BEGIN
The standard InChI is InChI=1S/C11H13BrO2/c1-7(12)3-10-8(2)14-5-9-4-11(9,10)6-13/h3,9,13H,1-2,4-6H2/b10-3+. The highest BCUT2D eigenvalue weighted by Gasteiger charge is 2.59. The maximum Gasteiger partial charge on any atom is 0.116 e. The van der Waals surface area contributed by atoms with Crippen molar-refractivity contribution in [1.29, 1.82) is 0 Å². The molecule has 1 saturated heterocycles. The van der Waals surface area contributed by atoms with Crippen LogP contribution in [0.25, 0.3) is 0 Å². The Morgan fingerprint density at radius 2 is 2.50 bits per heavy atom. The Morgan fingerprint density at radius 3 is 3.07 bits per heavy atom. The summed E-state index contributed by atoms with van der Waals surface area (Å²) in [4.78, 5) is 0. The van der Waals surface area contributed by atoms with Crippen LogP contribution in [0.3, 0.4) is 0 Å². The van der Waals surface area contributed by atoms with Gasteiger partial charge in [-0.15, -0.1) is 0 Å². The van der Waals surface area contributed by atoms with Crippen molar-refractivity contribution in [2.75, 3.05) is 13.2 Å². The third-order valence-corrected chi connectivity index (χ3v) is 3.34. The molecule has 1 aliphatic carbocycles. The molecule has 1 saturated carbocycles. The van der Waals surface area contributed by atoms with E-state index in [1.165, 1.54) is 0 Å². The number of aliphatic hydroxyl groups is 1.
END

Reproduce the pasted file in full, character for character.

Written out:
The standard InChI is InChI=1S/C11H13BrO2/c1-7(12)3-10-8(2)14-5-9-4-11(9,10)6-13/h3,9,13H,1-2,4-6H2/b10-3+. The highest BCUT2D eigenvalue weighted by Gasteiger charge is 2.59. The maximum Gasteiger partial charge on any atom is 0.116 e. The van der Waals surface area contributed by atoms with Crippen molar-refractivity contribution in [1.29, 1.82) is 0 Å². The molecule has 1 saturated heterocycles. The van der Waals surface area contributed by atoms with Crippen LogP contribution in [0.25, 0.3) is 0 Å². The Morgan fingerprint density at radius 2 is 2.50 bits per heavy atom. The Morgan fingerprint density at radius 3 is 3.07 bits per heavy atom. The summed E-state index contributed by atoms with van der Waals surface area (Å²) in [4.78, 5) is 0. The van der Waals surface area contributed by atoms with Crippen LogP contribution in [0.3, 0.4) is 0 Å². The van der Waals surface area contributed by atoms with Gasteiger partial charge in [-0.15, -0.1) is 0 Å². The van der Waals surface area contributed by atoms with Crippen molar-refractivity contribution in [2.75, 3.05) is 13.2 Å². The third-order valence-corrected chi connectivity index (χ3v) is 3.34. The molecule has 1 aliphatic carbocycles. The molecule has 1 saturated carbocycles. The van der Waals surface area contributed by atoms with E-state index in [1.165, 1.54) is 0 Å². The number of aliphatic hydroxyl groups is 1.